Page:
Sara wanted to share some of her thinking around soil based on her 35 years of experience of gardening and farming.  Her hands are in garden beds every day.


  • According to the U.N. we have about 60 harvests left on the planet because of depleted soil and the way we farm.

  • 28-40% of the gases causing climate change can be traced back to agricultural practices.

  • The last 100 years of farming practices have been problematic.

  • A return to indigenous practices would be helpful as in many places successful farming has been continuing for millennia.

What is Soil?

  • Soil is composed of broken-down plant and animal material, mineral in the form of clay, silt, and sand (which is differentiated based on grain size), microorganisms, water, and oxygen.

  • Soil is not static, but rather is a living system that we can think of as an organism that is changing.

  • Compost is broken-down organic matter and is a soil amendment, rather than soil itself.

Last 10 years and a couple of aha moments

  1. All of us exist because of photosynthesis.  Plants release approximately 30-40% of the sugars and carbohydrates from photosynthesis through their roots to support microbial life in the soil.  The plants are feeding the soil which supports the whole system.  Plants are in relationship with the soil and it changed Sara’s thinking about the idea of plants just taking from the soil.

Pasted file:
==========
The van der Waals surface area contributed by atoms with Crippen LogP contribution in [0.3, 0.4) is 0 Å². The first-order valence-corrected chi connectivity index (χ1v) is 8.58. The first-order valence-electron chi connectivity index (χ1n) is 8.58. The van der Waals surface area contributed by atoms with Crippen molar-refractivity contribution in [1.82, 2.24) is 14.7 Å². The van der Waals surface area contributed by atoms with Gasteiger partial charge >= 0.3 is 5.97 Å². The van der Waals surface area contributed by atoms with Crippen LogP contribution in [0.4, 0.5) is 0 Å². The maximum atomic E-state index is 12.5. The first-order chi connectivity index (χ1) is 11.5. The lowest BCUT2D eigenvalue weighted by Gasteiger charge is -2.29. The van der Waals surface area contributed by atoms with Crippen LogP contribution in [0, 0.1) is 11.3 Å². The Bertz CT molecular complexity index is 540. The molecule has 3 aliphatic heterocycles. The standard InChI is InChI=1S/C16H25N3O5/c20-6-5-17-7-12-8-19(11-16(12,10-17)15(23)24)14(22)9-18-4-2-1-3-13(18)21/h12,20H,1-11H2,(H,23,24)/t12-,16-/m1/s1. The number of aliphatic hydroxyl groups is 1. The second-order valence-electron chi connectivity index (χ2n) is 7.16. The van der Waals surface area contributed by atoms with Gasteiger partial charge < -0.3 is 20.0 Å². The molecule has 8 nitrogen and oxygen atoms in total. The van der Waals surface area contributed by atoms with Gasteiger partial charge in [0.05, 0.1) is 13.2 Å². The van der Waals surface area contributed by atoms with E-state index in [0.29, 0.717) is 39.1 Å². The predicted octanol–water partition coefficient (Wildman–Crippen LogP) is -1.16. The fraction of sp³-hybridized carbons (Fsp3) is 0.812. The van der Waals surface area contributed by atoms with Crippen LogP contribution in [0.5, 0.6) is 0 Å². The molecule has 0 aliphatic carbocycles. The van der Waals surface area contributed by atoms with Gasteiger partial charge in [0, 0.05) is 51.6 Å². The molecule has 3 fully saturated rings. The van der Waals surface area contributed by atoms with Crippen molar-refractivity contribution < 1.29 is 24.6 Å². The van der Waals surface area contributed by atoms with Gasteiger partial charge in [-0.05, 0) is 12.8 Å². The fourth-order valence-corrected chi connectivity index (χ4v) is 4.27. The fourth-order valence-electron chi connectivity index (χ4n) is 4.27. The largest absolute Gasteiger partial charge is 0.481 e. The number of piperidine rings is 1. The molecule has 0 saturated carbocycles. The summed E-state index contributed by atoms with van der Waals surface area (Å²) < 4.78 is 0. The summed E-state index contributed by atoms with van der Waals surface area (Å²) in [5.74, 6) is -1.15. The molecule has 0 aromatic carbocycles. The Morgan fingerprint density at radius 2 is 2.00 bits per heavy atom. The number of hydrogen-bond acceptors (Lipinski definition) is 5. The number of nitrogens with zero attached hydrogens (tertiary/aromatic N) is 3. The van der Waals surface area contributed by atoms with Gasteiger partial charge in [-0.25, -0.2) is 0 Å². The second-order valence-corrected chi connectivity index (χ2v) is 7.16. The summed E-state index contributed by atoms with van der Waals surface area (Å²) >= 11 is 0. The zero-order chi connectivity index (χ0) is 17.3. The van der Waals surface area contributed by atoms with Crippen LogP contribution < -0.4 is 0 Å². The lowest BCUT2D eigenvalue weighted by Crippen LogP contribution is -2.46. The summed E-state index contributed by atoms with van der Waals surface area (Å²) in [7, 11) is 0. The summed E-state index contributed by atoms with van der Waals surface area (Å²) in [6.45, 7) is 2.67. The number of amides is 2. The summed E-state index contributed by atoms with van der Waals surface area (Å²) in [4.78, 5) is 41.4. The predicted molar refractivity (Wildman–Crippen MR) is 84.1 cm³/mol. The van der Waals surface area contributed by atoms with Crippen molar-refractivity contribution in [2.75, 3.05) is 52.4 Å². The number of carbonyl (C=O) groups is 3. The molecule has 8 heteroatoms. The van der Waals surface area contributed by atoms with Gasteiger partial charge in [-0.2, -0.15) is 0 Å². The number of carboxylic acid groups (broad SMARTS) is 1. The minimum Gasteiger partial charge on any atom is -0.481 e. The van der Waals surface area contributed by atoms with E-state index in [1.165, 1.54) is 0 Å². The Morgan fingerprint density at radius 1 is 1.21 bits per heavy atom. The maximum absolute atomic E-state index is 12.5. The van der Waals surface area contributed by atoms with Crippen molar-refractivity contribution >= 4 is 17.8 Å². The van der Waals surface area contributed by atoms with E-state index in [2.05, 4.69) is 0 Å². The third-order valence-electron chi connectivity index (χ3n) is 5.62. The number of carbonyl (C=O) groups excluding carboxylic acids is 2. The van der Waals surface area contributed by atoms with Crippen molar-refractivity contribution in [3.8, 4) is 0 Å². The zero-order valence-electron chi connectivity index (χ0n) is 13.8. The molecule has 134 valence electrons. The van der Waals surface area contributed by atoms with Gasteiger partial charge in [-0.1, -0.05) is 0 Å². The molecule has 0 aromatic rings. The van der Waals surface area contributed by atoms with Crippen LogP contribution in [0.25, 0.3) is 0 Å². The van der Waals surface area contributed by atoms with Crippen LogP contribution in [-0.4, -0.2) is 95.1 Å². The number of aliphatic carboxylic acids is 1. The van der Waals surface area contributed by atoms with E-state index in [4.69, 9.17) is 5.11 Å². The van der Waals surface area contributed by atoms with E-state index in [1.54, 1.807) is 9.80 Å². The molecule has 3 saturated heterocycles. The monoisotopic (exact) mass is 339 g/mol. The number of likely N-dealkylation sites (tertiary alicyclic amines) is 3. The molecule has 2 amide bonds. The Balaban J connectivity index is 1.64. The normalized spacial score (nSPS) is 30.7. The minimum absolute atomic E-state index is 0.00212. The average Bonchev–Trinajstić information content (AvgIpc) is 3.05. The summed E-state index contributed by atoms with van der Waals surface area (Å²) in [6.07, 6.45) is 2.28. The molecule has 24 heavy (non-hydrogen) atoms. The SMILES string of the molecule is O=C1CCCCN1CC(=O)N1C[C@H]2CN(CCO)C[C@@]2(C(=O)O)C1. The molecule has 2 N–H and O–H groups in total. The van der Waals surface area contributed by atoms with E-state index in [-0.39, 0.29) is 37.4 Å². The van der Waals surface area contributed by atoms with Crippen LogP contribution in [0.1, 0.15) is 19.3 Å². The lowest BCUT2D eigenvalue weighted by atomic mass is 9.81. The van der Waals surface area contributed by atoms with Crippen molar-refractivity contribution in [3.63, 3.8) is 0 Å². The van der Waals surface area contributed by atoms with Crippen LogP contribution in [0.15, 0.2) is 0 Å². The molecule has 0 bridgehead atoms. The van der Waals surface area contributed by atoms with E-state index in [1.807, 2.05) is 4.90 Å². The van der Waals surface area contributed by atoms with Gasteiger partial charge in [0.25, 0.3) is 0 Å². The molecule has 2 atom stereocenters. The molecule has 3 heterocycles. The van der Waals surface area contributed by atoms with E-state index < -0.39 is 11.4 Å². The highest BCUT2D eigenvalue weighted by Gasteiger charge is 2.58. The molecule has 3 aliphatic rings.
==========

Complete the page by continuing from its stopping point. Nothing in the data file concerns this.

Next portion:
2. An unintended experiment happened whereby 2 identical side by side garden beds were left differently for the winter.  One bed had been prepped with compost and covered with cardboard and straw, and the other bed just wintered as is.

In the spring, the bed that had been covered was soft and easy to work whereas the bed that was just left was more compacted.

This came at the same time as the no till/regenerative gardening concepts were coming to the forefront.  As such, Sara started an exploration.

Main Concepts of Regenerative Agriculture

  1. Do not use any chemical fertilizers or pesticides.